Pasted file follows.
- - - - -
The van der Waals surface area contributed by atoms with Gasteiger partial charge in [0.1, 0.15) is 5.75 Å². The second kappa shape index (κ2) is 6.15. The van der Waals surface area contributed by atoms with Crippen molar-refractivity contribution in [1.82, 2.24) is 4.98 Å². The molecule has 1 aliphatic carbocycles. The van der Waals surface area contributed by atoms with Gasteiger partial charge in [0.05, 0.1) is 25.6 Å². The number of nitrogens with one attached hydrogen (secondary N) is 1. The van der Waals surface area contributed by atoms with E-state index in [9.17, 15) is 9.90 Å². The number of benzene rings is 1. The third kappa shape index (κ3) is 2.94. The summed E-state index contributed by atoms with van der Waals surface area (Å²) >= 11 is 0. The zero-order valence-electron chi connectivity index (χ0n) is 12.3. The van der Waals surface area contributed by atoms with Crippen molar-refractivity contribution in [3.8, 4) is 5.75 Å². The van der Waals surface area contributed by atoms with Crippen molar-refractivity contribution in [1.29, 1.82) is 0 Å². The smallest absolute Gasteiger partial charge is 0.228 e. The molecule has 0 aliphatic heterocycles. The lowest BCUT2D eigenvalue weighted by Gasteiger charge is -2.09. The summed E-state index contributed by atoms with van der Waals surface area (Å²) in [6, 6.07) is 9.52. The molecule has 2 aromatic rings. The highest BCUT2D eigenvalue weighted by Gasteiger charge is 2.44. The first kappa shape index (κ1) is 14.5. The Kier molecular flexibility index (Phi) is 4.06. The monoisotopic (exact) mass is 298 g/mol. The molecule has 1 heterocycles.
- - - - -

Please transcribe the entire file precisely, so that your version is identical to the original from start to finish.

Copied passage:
The van der Waals surface area contributed by atoms with Gasteiger partial charge in [0.1, 0.15) is 5.75 Å². The second kappa shape index (κ2) is 6.15. The van der Waals surface area contributed by atoms with Crippen molar-refractivity contribution in [1.82, 2.24) is 4.98 Å². The molecule has 1 aliphatic carbocycles. The van der Waals surface area contributed by atoms with Gasteiger partial charge in [0.05, 0.1) is 25.6 Å². The number of nitrogens with one attached hydrogen (secondary N) is 1. The van der Waals surface area contributed by atoms with E-state index in [9.17, 15) is 9.90 Å². The number of benzene rings is 1. The third kappa shape index (κ3) is 2.94. The summed E-state index contributed by atoms with van der Waals surface area (Å²) >= 11 is 0. The zero-order valence-electron chi connectivity index (χ0n) is 12.3. The van der Waals surface area contributed by atoms with Crippen molar-refractivity contribution in [3.8, 4) is 5.75 Å². The van der Waals surface area contributed by atoms with Crippen molar-refractivity contribution in [1.29, 1.82) is 0 Å². The smallest absolute Gasteiger partial charge is 0.228 e. The molecule has 0 aliphatic heterocycles. The lowest BCUT2D eigenvalue weighted by Gasteiger charge is -2.09. The summed E-state index contributed by atoms with van der Waals surface area (Å²) in [6, 6.07) is 9.52. The molecule has 2 aromatic rings. The highest BCUT2D eigenvalue weighted by Gasteiger charge is 2.44. The first kappa shape index (κ1) is 14.5. The Kier molecular flexibility index (Phi) is 4.06. The monoisotopic (exact) mass is 298 g/mol. The molecule has 1 heterocycles.